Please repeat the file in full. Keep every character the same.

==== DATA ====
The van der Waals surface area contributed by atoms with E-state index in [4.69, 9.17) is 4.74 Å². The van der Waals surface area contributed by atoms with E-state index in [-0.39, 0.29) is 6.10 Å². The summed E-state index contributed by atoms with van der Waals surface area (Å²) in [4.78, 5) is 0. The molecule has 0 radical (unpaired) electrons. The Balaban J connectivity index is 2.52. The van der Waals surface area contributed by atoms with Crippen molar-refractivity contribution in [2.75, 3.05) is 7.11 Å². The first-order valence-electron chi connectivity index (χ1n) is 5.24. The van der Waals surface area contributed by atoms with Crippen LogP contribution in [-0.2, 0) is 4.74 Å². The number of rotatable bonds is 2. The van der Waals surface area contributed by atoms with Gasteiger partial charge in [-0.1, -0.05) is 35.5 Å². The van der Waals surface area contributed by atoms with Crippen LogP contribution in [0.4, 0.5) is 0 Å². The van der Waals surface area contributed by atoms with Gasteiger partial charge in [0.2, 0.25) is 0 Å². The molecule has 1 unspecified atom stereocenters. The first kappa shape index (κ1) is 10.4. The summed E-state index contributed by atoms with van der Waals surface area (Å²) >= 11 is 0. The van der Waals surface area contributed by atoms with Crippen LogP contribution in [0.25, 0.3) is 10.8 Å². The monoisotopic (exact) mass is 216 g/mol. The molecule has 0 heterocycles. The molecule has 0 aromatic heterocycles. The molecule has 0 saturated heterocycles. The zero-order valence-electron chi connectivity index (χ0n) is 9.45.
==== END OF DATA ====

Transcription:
The van der Waals surface area contributed by atoms with E-state index in [4.69, 9.17) is 4.74 Å². The van der Waals surface area contributed by atoms with E-state index in [-0.39, 0.29) is 6.10 Å². The summed E-state index contributed by atoms with van der Waals surface area (Å²) in [4.78, 5) is 0. The molecule has 0 radical (unpaired) electrons. The Balaban J connectivity index is 2.52. The van der Waals surface area contributed by atoms with Crippen molar-refractivity contribution in [2.75, 3.05) is 7.11 Å². The first-order valence-electron chi connectivity index (χ1n) is 5.24. The van der Waals surface area contributed by atoms with Crippen LogP contribution in [-0.2, 0) is 4.74 Å². The number of rotatable bonds is 2. The van der Waals surface area contributed by atoms with Gasteiger partial charge in [-0.1, -0.05) is 35.5 Å². The van der Waals surface area contributed by atoms with Crippen LogP contribution in [0.4, 0.5) is 0 Å². The van der Waals surface area contributed by atoms with Gasteiger partial charge in [0.2, 0.25) is 0 Å². The molecule has 1 unspecified atom stereocenters. The first kappa shape index (κ1) is 10.4. The summed E-state index contributed by atoms with van der Waals surface area (Å²) >= 11 is 0. The van der Waals surface area contributed by atoms with Crippen LogP contribution in [0.25, 0.3) is 10.8 Å². The monoisotopic (exact) mass is 216 g/mol. The molecule has 0 heterocycles. The molecule has 0 aromatic heterocycles. The molecule has 0 saturated heterocycles. The zero-order valence-electron chi connectivity index (χ0n) is 9.45.